House Judiciary Committee Request Interview with Top Department of Education Advisors
This weekly Washington Update is intended to keep members informed on Capitol Hill activities impacting the educator preparation community. The views expressed in this post do not necessarily reflect the views of AACTE.
The countdown is on for Congress to pass a fiscal year (FY) 2023 package before the 117th Congress ends at the end of this month. As you will recall, the government is currently operating on a continuing resolution. Essentially what this means is the government is operating on last fiscal year’s funding levels through December 16. At that time, a budget or another continuing resolution must pass or the government will shut down. While its widely reported that the four corners have not yet agreed on top line numbers, many believe a budget will pass before the 118th Congress begins, even if that means working up to Christmas Eve. Stay tuned!
Appeals Court Halts Efforts to Revive Student Debt Relief Program
On Wednesday, a federal appeals court rejected the Biden-Harris Administration’s bid to reinstate the student debt relief program which would forgive up to $20,000 in student loan debt for millions of borrowers. This decision comes after a Federal judge in Texas struck down the Administration’s relief program citing it as “an unconstitutional exercise of Congress’s legislative power and must be vacated.” Prior to the ruling, the Department had already been prohibited from moving forward due to a temporary order from a federal appeals court in a separate case. The three-judge appellate panel ordered that the Administration’s full appeal be heard by another panel on the 5th circuit, but the Biden Administration had already said it will take the case directly to the Supreme Court if the relief plan was not reinstated by December 1. The Administration has extended the pause on federal student loan payment until 60 days after a resolution or June 30, whichever comes first.
GOP Lawmakers on House Judiciary Committee Intend to Interview top Department of Education Advisors
Last week, GOP lawmakers on the House Judiciary Committee wrote a letter to Secretary of Education Miguel Cardona informing the Secretary that the committee intends to request interviews with several Department officials next year. Rep. Jim Jordan (R-OH) who is currently the top Republican on the committee and is expected to serve as the Chair in the 118th Congress, led the writing of the letter and noted that that the panel is expected to request interviews with several top advisers to the Secretary. The requests are related to what the committee identified as “oversight of the Biden administration’s use of federal law enforcement with respect to school board-related threats.” For context, Republicans widely criticized the Biden-Harris Administration’s response to a 2021 letter from the National School Boards Association. The letter requested federal intervention to address threats to school board members and noted possible enforcement of “domestic terrorism” laws. Attorney General Merrick Garland ordered federal law enforcement authorities to talk with local leaders and address “harassment, intimidation and threats of violence” against educators and school board members. Some Members of Congress have suggested that the Department of Education was involved in the writing of the letter from the National School Boards Association. Secretary Cardona has publicly denied any involvement in the writing or circulation of the letter. The letter provides insight into the priorities of the House Judiciary Committee that will be newly controlled by Republicans in the 118th Congress.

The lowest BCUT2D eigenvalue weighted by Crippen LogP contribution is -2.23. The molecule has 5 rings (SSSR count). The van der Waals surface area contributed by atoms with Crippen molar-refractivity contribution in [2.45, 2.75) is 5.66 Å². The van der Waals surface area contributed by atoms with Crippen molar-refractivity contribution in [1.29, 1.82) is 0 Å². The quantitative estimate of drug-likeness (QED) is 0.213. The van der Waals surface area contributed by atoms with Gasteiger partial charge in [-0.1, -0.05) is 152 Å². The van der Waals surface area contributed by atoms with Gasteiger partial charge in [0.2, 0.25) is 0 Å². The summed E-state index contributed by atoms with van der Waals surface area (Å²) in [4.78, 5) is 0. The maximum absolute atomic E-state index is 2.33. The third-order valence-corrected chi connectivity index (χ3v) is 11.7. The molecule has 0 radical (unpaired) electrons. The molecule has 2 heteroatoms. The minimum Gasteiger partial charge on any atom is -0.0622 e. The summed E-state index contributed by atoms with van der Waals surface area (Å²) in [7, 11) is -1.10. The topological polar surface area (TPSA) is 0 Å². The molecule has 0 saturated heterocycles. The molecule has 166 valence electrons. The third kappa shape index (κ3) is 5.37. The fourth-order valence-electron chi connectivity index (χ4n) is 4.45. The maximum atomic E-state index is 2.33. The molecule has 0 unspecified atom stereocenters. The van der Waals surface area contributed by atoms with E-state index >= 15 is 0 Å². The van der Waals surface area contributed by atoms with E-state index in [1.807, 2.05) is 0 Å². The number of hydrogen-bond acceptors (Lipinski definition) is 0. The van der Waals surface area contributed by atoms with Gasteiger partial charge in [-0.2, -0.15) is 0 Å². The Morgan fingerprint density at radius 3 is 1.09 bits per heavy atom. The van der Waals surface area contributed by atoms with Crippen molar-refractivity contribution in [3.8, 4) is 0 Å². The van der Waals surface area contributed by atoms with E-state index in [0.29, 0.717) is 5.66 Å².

Group of Republican Lawmakers Support Rep. Virginia Foxx’s Waiver Request to Become Chairwoman of House Education and Workforce Committee in 118th Congress
On Wednesday, a group of Republican lawmakers on the House Education and Labor committee sent a letter to the Republican steering committee in support of Rep. Virginia Foxx’s pursuit of a waiver, which would allow Rep. Foxx (current Ranking member) to lead the committee in the 118th Congress. If the waiver is not granted, Rep. Foxx would term out of her leadership role due to an internal GOP rule that bars members from serving more than three consecutive terms as a ranking member or chair of a committee. The letter, led by Rep. Burgess Owens, was signed by nearly all of the GOP members on the committee and states: “Virginia has been so effective in her work on this committee because of her unmatched personal experience as an educator, school board member and small business owner… To us, her middle initial, A, no longer stands for Ann, but for Accountability, and she will continue to be an oversight warrior against the Biden administration.” The Republican steering committee is expected to make their chair and committee decisions as early as next week.
New Resources for Educators
- New America released a new report that details “how higher education and the student loan system are failing the most vulnerable borrowers.” The report is based on feedback from focus groups with borrowers who defaulted on their student loans.
- National Association of Student Financial Aid Administrators is out with a new report looking at student and institutional experiences with the three rounds of the Higher Education Emergency Relief Funding. The report includes a focus on differences in the experiences among students and practitioners at Minority Serving Institutions (MSIs) relative to non-MSIs and policy implications and suggestions for Congress.
Wishing you all a smooth end of your semesters! Until next time, see you on Twitter! Kait @brennan_kait
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Tags: federal issues, funding, higher education